When it comes to a major tournament, England always seem to fall short. So much so that the three lions badge should sit next to the words 'heroic failure' in the dictionary.
So if Capello manages to lead England to the 2010 World Cup finals in South Africa, how can he make sure his team does not settle for a 'brave' quarter-final exit (probably on penalties)?
Capello may not bring with him the experience of being at a major tournament, but he has been at the helm for enough big games in his glittering coaching career to know what it takes to succeed when the pressure is on.
His methodical and practical approach to management, along with making sure that his team gives nothing away at the back, will ensure that England are adequately prepared for the task ahead.
McClaren was mocked for using psychologist Bill Beswick (left)
And as well as being a confirmed admirer of the 4-4-2 formation, Capello - unlike Sven-Goran Eriksson - is happy to switch formations as he sees fit during a game instead of stubbornly sticking to his beliefs.
Perhaps not surprisingly, Cooper believes that Capello should continue Steve McClaren's much-derided use of a psychologist - especially when England reach a major tournament.
"A national team should have a full-time sports psychologist working with them," he added.
"A lot of what the players experience, the resilient element, can be helped and nurtured by having someone there with them all the time. It's like a fitness coach - you wouldn't think of not having one of them there.
"You have to have someone who can help the coach think through various psychological strategies to help players who might be blocked and are not performing at their maximum capacity.
"Unless we do that then we will never punch our weight. The nature of the competition at that level requires it."
DEAL WITH PRESSURE FROM OUTSIDE SOURCES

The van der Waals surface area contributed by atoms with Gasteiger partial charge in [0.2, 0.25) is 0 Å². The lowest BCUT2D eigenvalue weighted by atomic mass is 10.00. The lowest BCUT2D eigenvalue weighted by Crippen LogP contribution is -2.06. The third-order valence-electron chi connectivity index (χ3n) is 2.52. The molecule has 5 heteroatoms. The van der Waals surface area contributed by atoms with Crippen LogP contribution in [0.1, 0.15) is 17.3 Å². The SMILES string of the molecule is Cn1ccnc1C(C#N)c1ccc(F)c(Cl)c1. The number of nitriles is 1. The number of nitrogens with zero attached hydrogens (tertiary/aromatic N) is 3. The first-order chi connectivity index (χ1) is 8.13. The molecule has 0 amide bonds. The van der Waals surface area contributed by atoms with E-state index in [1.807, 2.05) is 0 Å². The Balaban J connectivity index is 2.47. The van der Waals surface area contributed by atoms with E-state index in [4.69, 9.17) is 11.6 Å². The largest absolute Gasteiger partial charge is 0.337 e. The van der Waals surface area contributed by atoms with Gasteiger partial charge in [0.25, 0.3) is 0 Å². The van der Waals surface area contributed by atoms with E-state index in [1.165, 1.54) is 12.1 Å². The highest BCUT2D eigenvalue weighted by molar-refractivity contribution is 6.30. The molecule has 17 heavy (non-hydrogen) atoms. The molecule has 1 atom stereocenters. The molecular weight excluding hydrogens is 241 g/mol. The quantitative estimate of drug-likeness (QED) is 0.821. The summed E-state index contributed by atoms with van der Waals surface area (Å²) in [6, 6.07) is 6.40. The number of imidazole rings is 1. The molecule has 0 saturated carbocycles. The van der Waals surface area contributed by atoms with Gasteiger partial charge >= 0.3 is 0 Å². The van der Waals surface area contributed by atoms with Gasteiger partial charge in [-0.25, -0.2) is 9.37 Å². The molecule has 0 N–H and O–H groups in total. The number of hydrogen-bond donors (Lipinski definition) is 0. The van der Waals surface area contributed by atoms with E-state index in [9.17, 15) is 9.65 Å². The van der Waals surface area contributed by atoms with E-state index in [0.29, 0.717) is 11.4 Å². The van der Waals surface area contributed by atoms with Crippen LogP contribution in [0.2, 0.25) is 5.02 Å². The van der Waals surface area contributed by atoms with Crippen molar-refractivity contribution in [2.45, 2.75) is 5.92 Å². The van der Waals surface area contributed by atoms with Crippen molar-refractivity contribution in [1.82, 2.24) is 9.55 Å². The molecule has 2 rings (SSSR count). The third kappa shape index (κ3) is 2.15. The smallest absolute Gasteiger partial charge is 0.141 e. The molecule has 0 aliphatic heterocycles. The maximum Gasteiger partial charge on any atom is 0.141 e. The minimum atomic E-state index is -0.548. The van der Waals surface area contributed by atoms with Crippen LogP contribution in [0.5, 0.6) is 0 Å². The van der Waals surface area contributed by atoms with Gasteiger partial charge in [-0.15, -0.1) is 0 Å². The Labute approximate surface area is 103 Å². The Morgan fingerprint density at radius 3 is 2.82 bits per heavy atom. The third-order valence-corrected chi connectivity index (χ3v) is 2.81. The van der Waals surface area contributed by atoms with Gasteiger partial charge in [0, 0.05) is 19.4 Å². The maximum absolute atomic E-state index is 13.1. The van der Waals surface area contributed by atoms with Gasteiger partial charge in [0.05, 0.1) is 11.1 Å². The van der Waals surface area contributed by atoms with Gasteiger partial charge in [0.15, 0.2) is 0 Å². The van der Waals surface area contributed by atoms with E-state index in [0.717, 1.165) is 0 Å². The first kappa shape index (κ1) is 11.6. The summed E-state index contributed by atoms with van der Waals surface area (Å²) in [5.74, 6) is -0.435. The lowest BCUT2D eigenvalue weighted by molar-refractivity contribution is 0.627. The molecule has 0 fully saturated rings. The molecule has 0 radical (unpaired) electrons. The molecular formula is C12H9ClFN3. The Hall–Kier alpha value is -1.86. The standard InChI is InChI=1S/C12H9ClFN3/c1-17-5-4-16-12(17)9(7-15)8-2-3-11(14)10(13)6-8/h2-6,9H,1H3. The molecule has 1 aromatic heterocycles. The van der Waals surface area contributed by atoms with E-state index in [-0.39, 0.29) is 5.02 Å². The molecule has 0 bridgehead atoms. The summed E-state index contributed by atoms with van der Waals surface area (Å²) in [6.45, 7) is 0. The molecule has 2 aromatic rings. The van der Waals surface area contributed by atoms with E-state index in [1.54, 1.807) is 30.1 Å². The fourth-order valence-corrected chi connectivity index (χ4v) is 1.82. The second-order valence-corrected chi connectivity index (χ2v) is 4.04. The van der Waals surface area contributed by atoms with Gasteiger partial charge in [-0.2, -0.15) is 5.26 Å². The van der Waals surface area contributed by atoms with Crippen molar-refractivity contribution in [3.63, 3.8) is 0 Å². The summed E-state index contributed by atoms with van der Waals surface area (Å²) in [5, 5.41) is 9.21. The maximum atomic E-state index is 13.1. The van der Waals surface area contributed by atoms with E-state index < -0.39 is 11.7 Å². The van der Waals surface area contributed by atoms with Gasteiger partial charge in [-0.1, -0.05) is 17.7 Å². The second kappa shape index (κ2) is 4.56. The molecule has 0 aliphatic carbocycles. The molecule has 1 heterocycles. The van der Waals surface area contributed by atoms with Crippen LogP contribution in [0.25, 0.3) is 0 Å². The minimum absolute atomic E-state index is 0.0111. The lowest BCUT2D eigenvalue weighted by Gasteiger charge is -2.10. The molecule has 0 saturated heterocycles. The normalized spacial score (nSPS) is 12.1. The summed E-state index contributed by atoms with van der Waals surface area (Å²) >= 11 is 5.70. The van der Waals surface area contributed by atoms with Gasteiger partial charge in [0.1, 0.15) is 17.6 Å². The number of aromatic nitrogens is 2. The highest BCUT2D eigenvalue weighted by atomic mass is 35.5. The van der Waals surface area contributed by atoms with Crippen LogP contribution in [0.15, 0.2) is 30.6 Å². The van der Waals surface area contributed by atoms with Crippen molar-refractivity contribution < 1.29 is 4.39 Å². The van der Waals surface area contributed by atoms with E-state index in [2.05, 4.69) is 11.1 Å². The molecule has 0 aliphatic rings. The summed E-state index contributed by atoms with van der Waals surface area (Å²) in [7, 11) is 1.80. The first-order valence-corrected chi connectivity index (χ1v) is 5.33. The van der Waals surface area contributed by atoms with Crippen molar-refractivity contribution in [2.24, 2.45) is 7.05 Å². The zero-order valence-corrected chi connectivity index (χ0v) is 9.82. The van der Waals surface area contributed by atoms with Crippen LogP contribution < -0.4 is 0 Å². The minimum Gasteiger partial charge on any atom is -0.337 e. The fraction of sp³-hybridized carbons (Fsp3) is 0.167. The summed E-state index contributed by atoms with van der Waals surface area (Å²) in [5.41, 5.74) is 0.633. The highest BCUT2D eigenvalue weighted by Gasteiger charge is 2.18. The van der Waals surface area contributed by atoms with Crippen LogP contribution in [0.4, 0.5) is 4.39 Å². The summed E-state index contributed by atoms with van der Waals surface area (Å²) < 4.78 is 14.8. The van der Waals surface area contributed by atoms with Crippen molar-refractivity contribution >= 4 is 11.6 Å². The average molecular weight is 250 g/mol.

England, we are often told, have the most loyal football fans in the world following their every move.
The country also has a national media that expects nothing less than 100% success and more often than not ensures someone pays the price for failure.
Capello is unlikely to be intimidated or influenced by either beast, but he will not be so naive as to simply dismiss them both out of hand - instead the wily Italian will use them to his advantage.
One inhibitor is the level of expectation. It puts an absurd amount of pressure on the players
For the fans and the media's part, Cooper says the suffocating weight of expectation placed on England players might be one reason why they consistently fail to deliver.
"The expectation from the fans and from the whole country is too high. They are expected to be the best in the world all the time and although that is laudable, it is simply not possible," said Cooper.
"One inhibitor for the team is the level of expectation. It only occasionally matches where you are as a team, but more often that not it puts an absurd amount of pressure on the players."
In the same way that the players will gladly suffer Capello's iron fist if he turns them into winners, so the fans and the media will warm to the man if he brings the same level of success to England as he did to AC Milan, Real Madrid, Roma and Juventus.
PUT IN PLACE A STRUCTURE FOR OTHERS TO FOLLOW
Like Bilic, Football Association director of football development Sir Trevor Brooking is only too aware that in Capello, his employers have a man with a fantastic knowledge of the art of coaching.
The FA must ensure that when Capello walks away from the job, every little bit of his vast footballing expertise has been fed into the English coaching system.
The relationship between Capello and Brooking will be crucial
"We have to look at what we are going to do in the future and how we are going to change it," said Brooking in December.
"We need to create our own vision and get ourselves into a position where we have better English players and better English coaches and have that recognised outside this country.
"We have to use Fabio's massive knowledge of a variety of different countries and structures. If we can't suck that out of him, we want pillorying."
Pillorying indeed. Even at this early stage, it is difficult to come up with a reasonable English candidate for who should take over when Capello's tenure ends.
But the most crucial role for Brooking and the rest of the FA over the next four-and-a-half years is to put in place a structure that will aid the development of young managers and coaches in this country.
That means the building of a National Football Centre in Burton, a place where Capello's coaching ideas can be passed on to the next generation of Englishmen.
Both short and long-term, Capello can do much to give English football a shot in the arm. Wednesday is just the beginning.